How much of our disappointment in life is the result of unrealized expectations? The best example is a student walking into math class asking, “What are we doing today?”
As you might expect, my response is, “Math. This is a math class.” But it causes me to wonder about a wide variety of expectations.
When students walk into my classroom, what exactly are their expectations? If they anticipate walking into a class to find a Mary Poppins character who will bubble and chirp all over them, I am set up for conflict. Likewise, if they expect a dispassionate, disconnected and disinterested observer, they will likewise be under served.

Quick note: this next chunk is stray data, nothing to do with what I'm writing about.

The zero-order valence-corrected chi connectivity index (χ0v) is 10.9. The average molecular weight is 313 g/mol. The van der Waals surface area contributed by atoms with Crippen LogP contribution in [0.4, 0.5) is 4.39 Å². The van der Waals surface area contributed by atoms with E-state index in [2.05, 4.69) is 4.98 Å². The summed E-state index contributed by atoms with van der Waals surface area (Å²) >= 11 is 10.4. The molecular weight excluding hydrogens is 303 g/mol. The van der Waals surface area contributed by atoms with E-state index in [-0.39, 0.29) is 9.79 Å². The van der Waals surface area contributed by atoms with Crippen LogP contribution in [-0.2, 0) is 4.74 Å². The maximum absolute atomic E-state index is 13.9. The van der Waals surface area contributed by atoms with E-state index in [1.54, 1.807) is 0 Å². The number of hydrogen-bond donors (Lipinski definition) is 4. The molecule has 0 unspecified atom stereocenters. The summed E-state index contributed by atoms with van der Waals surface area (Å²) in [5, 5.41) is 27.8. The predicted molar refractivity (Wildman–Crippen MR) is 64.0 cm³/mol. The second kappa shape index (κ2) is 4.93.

This reflection causes me to wonder if my life and those lives closest to me could be enhanced by pondering expectations? Maybe it depends on the type.
For example, if students expect me to be severe and harsh, how does that impact my presentation? Most likely, not at all. But if they expect me to be cheerful and pleasant, how does my matter-of-fact attitude, added to cheerful and pleasant, impact outcomes?
Ultimately, we all do what our inside scripts direct us to do. Many of us have had serious clarification about right and wrong, respect for the property and boundaries of others and a general understanding of good sense.
Maybe that’s the key. Our expectations must be established on logic and the golden rule. Aberrations and exceptions are antithetical to what we expect but remain worthy of revision. Shalom.